Now that he is a free man, former Hidalgo County Sheriff Guadalupe “Lupe” Treviño will be required to start making payments to the Texas Ethics Commission in the amount of $10,000.
Last February, the commission ordered Treviño begin making monthly payments of $285 no later than Feb. 1, 2019, “to satisfy” the $10,000 penalty imposed by the commission. If he makes the minimum monthly payment, he will finish paying the fine in December 2021.
The 69-year-old was released from the custody of the Federal Bureau of Prisons on Tuesday after serving approximately four years and four months of a five-year sentence.
After pleading guilty to laundering money from a Weslaco drug trafficker through his 2012 re-election campaign, Treviño was placed in federal custody in September 2014, according to Monitor archives. He was released from a Pensacola, Florida federal prison camp — ranked by Forbes Magazine in 2009 as the second “cushiest” federal facility in the nation — in July 2018 and sent to a BOP-managed halfway house at an undisclosed location in Texas.
The disgraced lawman spent the past few weeks on home confinement in the Rio Grande Valley, according to former district attorney Rene Guerra, a close friend and former colleague.
The ethics commission’s Feb. 2, 2018 order is the result of a January 2014 complaint Robert Caples filed just months before Treviño resigned from the sheriff’s office and subsequently pleaded guilty to the federal charge. Caples requested the commission investigate whether Treviño improperly accepted cash campaign donations from drug trafficker Tomas “El Gallo” Gonzalez.
Caples, a former sergeant with the sheriff’s office and now the commander of the Starr County Special Crimes Unit, unsuccessfully ran against Treviño in 2012. He could not be reached for comment Tuesday.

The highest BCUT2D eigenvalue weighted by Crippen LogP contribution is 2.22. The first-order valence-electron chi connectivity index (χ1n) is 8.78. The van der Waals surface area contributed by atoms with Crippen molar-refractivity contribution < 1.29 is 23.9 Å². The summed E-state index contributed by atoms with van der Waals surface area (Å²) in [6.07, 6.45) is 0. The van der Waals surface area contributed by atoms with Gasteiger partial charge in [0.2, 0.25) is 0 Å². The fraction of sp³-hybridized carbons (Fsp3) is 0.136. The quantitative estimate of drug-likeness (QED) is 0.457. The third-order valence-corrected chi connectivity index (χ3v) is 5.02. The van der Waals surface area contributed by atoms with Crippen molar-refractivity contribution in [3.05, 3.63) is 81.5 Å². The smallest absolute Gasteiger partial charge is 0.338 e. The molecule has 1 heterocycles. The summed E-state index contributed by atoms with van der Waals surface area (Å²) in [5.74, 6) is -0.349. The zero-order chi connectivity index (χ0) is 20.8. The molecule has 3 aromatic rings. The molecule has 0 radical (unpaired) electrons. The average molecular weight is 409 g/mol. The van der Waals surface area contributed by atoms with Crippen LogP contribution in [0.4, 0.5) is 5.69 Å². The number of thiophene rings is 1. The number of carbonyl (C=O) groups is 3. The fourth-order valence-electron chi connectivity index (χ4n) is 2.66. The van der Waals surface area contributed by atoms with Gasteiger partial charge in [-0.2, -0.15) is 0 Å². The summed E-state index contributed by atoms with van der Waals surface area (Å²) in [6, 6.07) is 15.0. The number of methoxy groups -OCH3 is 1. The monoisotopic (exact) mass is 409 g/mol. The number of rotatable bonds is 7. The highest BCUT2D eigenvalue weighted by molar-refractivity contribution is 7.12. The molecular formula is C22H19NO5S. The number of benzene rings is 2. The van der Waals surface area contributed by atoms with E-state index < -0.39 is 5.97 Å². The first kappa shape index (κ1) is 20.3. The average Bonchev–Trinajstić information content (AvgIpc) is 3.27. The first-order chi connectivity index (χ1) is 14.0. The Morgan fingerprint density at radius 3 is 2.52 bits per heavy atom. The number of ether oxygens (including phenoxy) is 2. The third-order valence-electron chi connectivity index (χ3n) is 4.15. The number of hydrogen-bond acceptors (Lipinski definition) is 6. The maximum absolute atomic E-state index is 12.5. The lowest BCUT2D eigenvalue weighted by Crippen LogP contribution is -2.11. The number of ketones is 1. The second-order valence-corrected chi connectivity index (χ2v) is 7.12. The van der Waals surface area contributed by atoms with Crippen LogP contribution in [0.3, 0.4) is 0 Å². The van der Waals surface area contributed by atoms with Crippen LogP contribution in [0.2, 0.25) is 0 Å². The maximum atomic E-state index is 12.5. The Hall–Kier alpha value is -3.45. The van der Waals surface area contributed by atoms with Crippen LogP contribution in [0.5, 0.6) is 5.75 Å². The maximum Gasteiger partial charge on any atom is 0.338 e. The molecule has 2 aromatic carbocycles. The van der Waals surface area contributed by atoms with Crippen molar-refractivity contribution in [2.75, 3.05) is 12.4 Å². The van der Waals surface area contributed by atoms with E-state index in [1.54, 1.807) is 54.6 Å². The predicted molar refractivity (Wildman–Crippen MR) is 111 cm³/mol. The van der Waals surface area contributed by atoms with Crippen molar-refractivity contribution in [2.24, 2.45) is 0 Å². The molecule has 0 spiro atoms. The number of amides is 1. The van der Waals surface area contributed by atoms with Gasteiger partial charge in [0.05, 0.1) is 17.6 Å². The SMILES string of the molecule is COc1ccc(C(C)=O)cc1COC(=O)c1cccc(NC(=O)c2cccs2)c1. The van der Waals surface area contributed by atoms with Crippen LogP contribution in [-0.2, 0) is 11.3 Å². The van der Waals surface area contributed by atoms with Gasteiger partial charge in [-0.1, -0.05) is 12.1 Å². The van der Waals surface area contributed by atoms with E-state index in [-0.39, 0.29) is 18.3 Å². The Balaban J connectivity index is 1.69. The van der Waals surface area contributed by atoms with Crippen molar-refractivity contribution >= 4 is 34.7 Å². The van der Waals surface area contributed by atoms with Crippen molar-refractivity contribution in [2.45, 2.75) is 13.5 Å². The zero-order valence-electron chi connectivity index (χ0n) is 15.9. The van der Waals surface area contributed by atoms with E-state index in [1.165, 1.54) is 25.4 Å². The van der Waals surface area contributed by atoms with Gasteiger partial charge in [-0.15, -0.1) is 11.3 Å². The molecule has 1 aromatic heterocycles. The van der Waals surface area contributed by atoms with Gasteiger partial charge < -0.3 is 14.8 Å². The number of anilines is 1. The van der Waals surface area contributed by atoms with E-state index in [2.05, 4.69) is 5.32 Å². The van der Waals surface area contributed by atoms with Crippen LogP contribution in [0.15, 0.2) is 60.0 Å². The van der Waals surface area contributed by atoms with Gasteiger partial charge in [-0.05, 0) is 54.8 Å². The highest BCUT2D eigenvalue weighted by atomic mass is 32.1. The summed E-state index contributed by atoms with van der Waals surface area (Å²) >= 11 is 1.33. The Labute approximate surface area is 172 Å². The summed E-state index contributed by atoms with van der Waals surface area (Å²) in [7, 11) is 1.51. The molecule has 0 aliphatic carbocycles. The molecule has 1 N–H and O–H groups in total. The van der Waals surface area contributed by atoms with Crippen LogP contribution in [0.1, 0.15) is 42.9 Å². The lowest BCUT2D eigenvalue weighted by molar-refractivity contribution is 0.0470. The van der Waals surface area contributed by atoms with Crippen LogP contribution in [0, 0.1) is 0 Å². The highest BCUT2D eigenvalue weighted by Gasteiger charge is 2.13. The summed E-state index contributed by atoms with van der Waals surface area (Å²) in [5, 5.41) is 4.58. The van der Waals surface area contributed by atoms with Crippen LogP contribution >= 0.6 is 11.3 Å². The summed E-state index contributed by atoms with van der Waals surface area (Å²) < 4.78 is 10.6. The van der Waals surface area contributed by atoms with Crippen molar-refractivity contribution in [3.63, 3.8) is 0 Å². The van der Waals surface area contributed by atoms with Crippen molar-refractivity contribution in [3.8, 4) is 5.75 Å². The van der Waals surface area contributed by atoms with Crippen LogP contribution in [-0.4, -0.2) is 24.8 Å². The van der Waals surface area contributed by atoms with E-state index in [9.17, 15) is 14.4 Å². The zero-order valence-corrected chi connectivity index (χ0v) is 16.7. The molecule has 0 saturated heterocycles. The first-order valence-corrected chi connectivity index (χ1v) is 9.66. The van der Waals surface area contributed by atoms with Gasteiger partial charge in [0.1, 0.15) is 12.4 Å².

Four years after its filing, the commission met to “re-consider” the complaint and handed down an order stating Treviño violated the Texas Election Code by accepting “a political contribution in cash that exceeded $100 in a reporting period from a single contributor.” Ian Steusloff, general counsel for the Texas Ethics Commission, could not comment on why it took four years for the commission to take action on Caples’ complaint.
The $5,000 campaign contribution was disclosed on a July 2012 campaign finance report, according to the order, which the then-sheriff deposited into his campaign bank account. On Aug. 18, 2012, Treviño wrote a check refunding the amount to Gonzalez, which the drug trafficker never cashed.
“Although the respondent (Treviño) swore that he never intended to accept the $5,000 cash contribution, the fact that he deposited the money into his campaign account and reported it on his campaign finance report is evidence of acceptance,” the order read, noting Treviño failed to meet the legal deadline to refund the unwanted donation by three days.
The order did not address a second $5,000 contribution from July 2011 contained in Caples’ complaint, also from Gonzalez, which Treviño refunded via another check that was not cashed.
The amount of money Treviño received from Gonzalez, who is serving a 10-year sentence in a Mississippi federal prison on drug trafficking and money laundering charges, remains unclear. The presentence investigation, a document not made public by the court, estimated the amount at $20,000 to $25,000, according to Monitor archives. Yet archives also note prosecutors put the amount at $70,000 to $120,000 during his guilty plea.
If Treviño fails to make payments to the ethics commission, it could refer the order to the Office of the Attorney General for collection, said Steusloff. If that were to happen, it would be up to the AG’s office to determine how they want to enforce collection.